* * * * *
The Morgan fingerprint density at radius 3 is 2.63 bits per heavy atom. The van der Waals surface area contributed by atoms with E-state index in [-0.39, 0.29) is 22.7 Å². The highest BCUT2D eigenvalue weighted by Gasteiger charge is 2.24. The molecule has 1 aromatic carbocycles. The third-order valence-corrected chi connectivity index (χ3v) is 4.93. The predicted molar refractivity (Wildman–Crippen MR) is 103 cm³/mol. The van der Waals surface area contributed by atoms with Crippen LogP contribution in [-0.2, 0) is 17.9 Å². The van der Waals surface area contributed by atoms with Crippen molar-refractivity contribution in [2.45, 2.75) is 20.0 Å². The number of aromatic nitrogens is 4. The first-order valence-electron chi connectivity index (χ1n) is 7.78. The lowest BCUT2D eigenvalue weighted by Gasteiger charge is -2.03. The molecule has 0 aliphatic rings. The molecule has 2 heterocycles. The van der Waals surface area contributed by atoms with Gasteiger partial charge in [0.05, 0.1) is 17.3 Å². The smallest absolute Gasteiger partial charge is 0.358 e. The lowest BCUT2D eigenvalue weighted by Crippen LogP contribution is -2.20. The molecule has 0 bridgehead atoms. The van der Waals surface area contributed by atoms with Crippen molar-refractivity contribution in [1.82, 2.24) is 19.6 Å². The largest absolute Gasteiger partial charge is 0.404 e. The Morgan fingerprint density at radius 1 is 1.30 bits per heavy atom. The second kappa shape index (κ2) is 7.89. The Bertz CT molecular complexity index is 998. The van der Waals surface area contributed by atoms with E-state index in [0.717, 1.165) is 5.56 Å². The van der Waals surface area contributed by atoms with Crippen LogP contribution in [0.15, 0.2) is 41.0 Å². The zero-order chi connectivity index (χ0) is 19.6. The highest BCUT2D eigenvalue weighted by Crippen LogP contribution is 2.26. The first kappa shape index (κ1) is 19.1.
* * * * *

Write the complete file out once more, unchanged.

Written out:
The Morgan fingerprint density at radius 3 is 2.63 bits per heavy atom. The van der Waals surface area contributed by atoms with E-state index in [-0.39, 0.29) is 22.7 Å². The highest BCUT2D eigenvalue weighted by Gasteiger charge is 2.24. The molecule has 1 aromatic carbocycles. The third-order valence-corrected chi connectivity index (χ3v) is 4.93. The predicted molar refractivity (Wildman–Crippen MR) is 103 cm³/mol. The van der Waals surface area contributed by atoms with Crippen LogP contribution in [-0.2, 0) is 17.9 Å². The van der Waals surface area contributed by atoms with Crippen molar-refractivity contribution in [2.45, 2.75) is 20.0 Å². The number of aromatic nitrogens is 4. The first-order valence-electron chi connectivity index (χ1n) is 7.78. The lowest BCUT2D eigenvalue weighted by Gasteiger charge is -2.03. The molecule has 0 aliphatic rings. The molecule has 2 heterocycles. The van der Waals surface area contributed by atoms with Gasteiger partial charge in [0.05, 0.1) is 17.3 Å². The smallest absolute Gasteiger partial charge is 0.358 e. The lowest BCUT2D eigenvalue weighted by Crippen LogP contribution is -2.20. The molecule has 0 bridgehead atoms. The van der Waals surface area contributed by atoms with Crippen molar-refractivity contribution in [1.82, 2.24) is 19.6 Å². The largest absolute Gasteiger partial charge is 0.404 e. The Morgan fingerprint density at radius 1 is 1.30 bits per heavy atom. The second kappa shape index (κ2) is 7.89. The Bertz CT molecular complexity index is 998. The van der Waals surface area contributed by atoms with E-state index in [0.717, 1.165) is 5.56 Å². The van der Waals surface area contributed by atoms with Crippen LogP contribution in [0.15, 0.2) is 41.0 Å². The zero-order chi connectivity index (χ0) is 19.6. The highest BCUT2D eigenvalue weighted by Crippen LogP contribution is 2.26. The first kappa shape index (κ1) is 19.1.